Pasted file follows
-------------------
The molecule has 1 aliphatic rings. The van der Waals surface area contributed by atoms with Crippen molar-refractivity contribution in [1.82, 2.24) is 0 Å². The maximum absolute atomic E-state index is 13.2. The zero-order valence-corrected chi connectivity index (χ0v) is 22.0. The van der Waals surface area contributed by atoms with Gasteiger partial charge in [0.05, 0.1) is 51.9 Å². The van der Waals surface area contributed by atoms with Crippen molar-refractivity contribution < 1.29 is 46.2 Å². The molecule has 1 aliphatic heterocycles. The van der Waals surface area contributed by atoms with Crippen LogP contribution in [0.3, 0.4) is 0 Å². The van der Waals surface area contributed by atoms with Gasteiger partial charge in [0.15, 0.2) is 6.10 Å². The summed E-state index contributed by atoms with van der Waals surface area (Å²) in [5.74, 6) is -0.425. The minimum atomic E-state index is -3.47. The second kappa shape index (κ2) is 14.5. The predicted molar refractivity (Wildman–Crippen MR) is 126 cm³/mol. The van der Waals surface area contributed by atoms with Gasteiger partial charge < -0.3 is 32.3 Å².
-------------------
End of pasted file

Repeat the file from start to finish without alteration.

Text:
The molecule has 1 aliphatic rings. The van der Waals surface area contributed by atoms with Crippen molar-refractivity contribution in [1.82, 2.24) is 0 Å². The maximum absolute atomic E-state index is 13.2. The zero-order valence-corrected chi connectivity index (χ0v) is 22.0. The van der Waals surface area contributed by atoms with Gasteiger partial charge in [0.05, 0.1) is 51.9 Å². The van der Waals surface area contributed by atoms with Crippen molar-refractivity contribution < 1.29 is 46.2 Å². The molecule has 1 aliphatic heterocycles. The van der Waals surface area contributed by atoms with Crippen LogP contribution in [0.3, 0.4) is 0 Å². The van der Waals surface area contributed by atoms with Gasteiger partial charge in [0.15, 0.2) is 6.10 Å². The summed E-state index contributed by atoms with van der Waals surface area (Å²) in [5.74, 6) is -0.425. The minimum atomic E-state index is -3.47. The second kappa shape index (κ2) is 14.5. The predicted molar refractivity (Wildman–Crippen MR) is 126 cm³/mol. The van der Waals surface area contributed by atoms with Gasteiger partial charge < -0.3 is 32.3 Å².